To establish the range of cancer types associated with CHEK2 mutations, we genotyped 4,008 cases of cancer and 4,000 controls in Poland. We included 7 of the 10 most common types of cancer in Poland, and, together, these sites are representative of about two-thirds of all cancer cases in the country. Cases were collected from hospitals in Szczecin and surrounding counties. Study subjects were asked to participate at the time of diagnosis or during outpatient visits to surgical and medical oncology clinics. In general, patient participation rates exceeded 80% for each cancer site. Study subjects were unselected for age, sex, and family history.

Three control groups were combined. The first group consisted of 2,000 newborn children from 10 hospitals throughout Poland (Szczecin, Bialystok, Gorzow, Katowice, Wroclaw, Poznan, Opole, Lodz, and Rzeszow) in 2003 and 2004. Samples of cord blood from unselected infants were forwarded to the study center in Szczecin. The second control group was taken from adult patient rolls of three family doctors practicing in the Szczecin region. One thousand controls were selected at random from the patient lists of these family doctors. The third control group consisted of adults from Szczecin who submitted blood for paternity testing. A sample of DNA was forwarded to the reference laboratory without identifying information. To ensure the comparability of the control groups, the allele frequencies of the three alleles were computed separately for the adult and neonatal control groups and were compared.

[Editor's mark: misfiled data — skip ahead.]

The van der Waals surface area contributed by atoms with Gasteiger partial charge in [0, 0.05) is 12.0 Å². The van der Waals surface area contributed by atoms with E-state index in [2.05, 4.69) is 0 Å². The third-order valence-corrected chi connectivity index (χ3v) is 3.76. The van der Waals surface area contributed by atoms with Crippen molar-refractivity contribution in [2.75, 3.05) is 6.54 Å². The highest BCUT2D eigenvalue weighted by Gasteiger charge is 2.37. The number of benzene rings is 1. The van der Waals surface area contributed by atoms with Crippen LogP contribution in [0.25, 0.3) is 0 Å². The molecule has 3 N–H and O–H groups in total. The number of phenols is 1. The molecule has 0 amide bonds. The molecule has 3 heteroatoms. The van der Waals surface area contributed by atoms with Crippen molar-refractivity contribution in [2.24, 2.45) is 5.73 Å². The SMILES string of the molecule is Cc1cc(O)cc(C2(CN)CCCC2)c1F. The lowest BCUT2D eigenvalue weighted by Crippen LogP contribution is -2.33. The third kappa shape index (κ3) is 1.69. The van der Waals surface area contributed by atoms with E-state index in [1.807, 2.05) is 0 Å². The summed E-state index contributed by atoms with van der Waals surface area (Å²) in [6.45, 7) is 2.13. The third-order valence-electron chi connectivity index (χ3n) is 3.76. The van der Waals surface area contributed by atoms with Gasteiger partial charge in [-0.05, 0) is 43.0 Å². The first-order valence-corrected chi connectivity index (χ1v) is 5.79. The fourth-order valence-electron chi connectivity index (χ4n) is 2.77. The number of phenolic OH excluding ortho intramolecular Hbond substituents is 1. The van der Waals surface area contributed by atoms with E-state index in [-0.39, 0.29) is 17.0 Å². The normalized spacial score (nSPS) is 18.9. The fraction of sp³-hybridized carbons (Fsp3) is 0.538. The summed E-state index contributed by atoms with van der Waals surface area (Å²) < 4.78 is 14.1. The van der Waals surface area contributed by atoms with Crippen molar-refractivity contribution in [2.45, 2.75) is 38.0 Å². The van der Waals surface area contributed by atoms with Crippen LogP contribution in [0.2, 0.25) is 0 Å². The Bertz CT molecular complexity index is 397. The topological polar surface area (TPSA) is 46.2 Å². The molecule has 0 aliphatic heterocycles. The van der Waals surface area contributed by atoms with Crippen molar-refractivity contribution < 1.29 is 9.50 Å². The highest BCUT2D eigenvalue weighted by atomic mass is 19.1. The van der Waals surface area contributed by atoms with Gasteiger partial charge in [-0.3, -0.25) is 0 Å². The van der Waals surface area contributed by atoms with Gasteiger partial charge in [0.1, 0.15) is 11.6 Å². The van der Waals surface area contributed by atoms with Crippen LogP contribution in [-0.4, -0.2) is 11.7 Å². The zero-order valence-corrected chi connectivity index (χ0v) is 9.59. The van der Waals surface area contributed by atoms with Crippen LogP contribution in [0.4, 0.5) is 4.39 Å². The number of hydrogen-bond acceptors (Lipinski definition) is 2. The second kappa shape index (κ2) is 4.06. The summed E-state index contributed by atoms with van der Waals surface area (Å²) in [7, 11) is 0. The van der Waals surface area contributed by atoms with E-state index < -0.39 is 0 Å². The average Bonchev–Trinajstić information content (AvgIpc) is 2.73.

We assessed the frequency of three CHEK2 variants: IVS2+1G→A, 1100delC, and I157T. The IVS2+1G→A mutation was identified by RFLP-PCR by use of Hpy188 III (New England Biolabs) and primers Ch2/3f (5′-ATT TAT GAG CAA TTT TTA AAC G-3′) and Ch2/3r (5′-TCC AGT AAC CAT AAG ATA ATA ATA TTA C-3′). The PCR product was digested in samples in which a mutation was present. The 430T→C variant (Ile157Thr) was analyzed by RFLP-PCR by use of the Ch157f (5′-A CCC ATG TAT CTA GGA GAG CTG-3′) and Ch157r (5′-CCA CTG TGA TCT TCT ATG TCT GCA-3′) primers. The reverse primer introduced an artificial restriction site for the PstI enzyme. The PCR products were digested in mutation-positive samples. The 1100delC variant was analyzed using an allele-specific PCR assay and primers Chk2ex10f (5′-TTA ATT TAA GCA AAA TTA AAT GTC-3′), Chk2ex10r (5′-GGC ATG GTG GTG TGC ATC-3′), and Chk2delC (5′-TGG AGT GCC CAA AAT CAT A-3′). All reactions were performed using Thermal Cycler 9600 (PerkinElmer). PCR products were separated in 2%–3% agarose gels and were visualized in UV light. For samples in which a mutation was detected in the RFLP-PCR and allele-specific oligonucleotides (ASO)–PCR analyses, a separate DNA sample was sequenced to confirm the presence of the mutation.